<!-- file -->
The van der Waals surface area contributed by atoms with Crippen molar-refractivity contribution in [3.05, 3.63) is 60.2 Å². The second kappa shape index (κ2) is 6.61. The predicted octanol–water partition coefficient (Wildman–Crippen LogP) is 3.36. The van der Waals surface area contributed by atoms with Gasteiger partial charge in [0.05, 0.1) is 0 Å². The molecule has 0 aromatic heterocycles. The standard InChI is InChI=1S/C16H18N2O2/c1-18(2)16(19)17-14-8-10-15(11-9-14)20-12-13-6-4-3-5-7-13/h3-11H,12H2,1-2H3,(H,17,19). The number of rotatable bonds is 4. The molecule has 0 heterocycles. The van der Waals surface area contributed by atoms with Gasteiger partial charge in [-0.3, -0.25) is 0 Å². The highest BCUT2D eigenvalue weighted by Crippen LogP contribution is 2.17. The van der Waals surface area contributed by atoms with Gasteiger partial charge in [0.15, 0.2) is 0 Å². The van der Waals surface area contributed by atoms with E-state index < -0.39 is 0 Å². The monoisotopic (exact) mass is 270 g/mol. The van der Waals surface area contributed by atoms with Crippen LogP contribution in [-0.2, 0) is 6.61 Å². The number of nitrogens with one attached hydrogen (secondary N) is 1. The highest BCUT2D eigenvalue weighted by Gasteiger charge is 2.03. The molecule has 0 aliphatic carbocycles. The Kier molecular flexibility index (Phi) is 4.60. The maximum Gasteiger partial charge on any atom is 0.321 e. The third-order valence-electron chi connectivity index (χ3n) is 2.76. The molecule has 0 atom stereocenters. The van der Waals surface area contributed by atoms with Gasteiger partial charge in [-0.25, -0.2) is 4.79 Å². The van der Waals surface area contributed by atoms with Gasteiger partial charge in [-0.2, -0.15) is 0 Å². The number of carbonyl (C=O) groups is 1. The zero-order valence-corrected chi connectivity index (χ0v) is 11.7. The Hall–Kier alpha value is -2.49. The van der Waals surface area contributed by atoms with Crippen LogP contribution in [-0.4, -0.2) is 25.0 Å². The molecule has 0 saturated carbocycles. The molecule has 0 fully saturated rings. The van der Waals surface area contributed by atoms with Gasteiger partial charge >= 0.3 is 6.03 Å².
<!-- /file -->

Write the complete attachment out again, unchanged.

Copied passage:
The van der Waals surface area contributed by atoms with Crippen molar-refractivity contribution in [3.05, 3.63) is 60.2 Å². The second kappa shape index (κ2) is 6.61. The predicted octanol–water partition coefficient (Wildman–Crippen LogP) is 3.36. The van der Waals surface area contributed by atoms with Gasteiger partial charge in [0.05, 0.1) is 0 Å². The molecule has 0 aromatic heterocycles. The standard InChI is InChI=1S/C16H18N2O2/c1-18(2)16(19)17-14-8-10-15(11-9-14)20-12-13-6-4-3-5-7-13/h3-11H,12H2,1-2H3,(H,17,19). The number of rotatable bonds is 4. The molecule has 0 heterocycles. The van der Waals surface area contributed by atoms with Gasteiger partial charge in [-0.3, -0.25) is 0 Å². The highest BCUT2D eigenvalue weighted by Crippen LogP contribution is 2.17. The van der Waals surface area contributed by atoms with Gasteiger partial charge in [0.15, 0.2) is 0 Å². The van der Waals surface area contributed by atoms with E-state index < -0.39 is 0 Å². The monoisotopic (exact) mass is 270 g/mol. The van der Waals surface area contributed by atoms with Crippen LogP contribution in [-0.2, 0) is 6.61 Å². The number of nitrogens with one attached hydrogen (secondary N) is 1. The highest BCUT2D eigenvalue weighted by Gasteiger charge is 2.03. The molecule has 0 aliphatic carbocycles. The Kier molecular flexibility index (Phi) is 4.60. The maximum Gasteiger partial charge on any atom is 0.321 e. The third-order valence-electron chi connectivity index (χ3n) is 2.76. The molecule has 0 atom stereocenters. The van der Waals surface area contributed by atoms with Gasteiger partial charge in [-0.25, -0.2) is 4.79 Å². The van der Waals surface area contributed by atoms with Gasteiger partial charge in [-0.2, -0.15) is 0 Å². The number of carbonyl (C=O) groups is 1. The zero-order valence-corrected chi connectivity index (χ0v) is 11.7. The Hall–Kier alpha value is -2.49. The van der Waals surface area contributed by atoms with Crippen LogP contribution in [-0.4, -0.2) is 25.0 Å². The molecule has 0 saturated carbocycles. The molecule has 0 fully saturated rings. The van der Waals surface area contributed by atoms with Gasteiger partial charge >= 0.3 is 6.03 Å².